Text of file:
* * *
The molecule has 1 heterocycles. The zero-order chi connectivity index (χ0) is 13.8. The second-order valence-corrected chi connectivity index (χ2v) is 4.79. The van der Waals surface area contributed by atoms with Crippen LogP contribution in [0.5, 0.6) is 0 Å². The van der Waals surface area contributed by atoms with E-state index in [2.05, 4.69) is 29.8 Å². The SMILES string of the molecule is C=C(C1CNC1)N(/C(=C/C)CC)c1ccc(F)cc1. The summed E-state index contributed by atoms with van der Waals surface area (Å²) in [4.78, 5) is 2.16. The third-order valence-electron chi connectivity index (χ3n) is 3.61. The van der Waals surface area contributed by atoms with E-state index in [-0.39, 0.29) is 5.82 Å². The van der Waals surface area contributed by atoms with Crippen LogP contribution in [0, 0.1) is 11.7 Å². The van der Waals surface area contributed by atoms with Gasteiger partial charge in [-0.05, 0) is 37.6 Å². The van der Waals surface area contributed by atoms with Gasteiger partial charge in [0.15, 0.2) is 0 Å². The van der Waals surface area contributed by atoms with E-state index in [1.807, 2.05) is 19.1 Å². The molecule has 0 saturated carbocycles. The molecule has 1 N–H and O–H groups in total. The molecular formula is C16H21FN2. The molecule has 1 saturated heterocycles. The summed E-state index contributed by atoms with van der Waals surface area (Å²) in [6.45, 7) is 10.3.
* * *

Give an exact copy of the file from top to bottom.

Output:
The molecule has 1 heterocycles. The zero-order chi connectivity index (χ0) is 13.8. The second-order valence-corrected chi connectivity index (χ2v) is 4.79. The van der Waals surface area contributed by atoms with Crippen LogP contribution in [0.5, 0.6) is 0 Å². The van der Waals surface area contributed by atoms with E-state index in [2.05, 4.69) is 29.8 Å². The SMILES string of the molecule is C=C(C1CNC1)N(/C(=C/C)CC)c1ccc(F)cc1. The summed E-state index contributed by atoms with van der Waals surface area (Å²) in [4.78, 5) is 2.16. The third-order valence-electron chi connectivity index (χ3n) is 3.61. The van der Waals surface area contributed by atoms with E-state index in [-0.39, 0.29) is 5.82 Å². The van der Waals surface area contributed by atoms with Crippen LogP contribution in [0, 0.1) is 11.7 Å². The van der Waals surface area contributed by atoms with Gasteiger partial charge in [-0.05, 0) is 37.6 Å². The van der Waals surface area contributed by atoms with Gasteiger partial charge in [0.15, 0.2) is 0 Å². The van der Waals surface area contributed by atoms with E-state index in [1.807, 2.05) is 19.1 Å². The molecule has 0 saturated carbocycles. The molecule has 1 N–H and O–H groups in total. The molecular formula is C16H21FN2. The molecule has 1 saturated heterocycles. The summed E-state index contributed by atoms with van der Waals surface area (Å²) in [6.45, 7) is 10.3.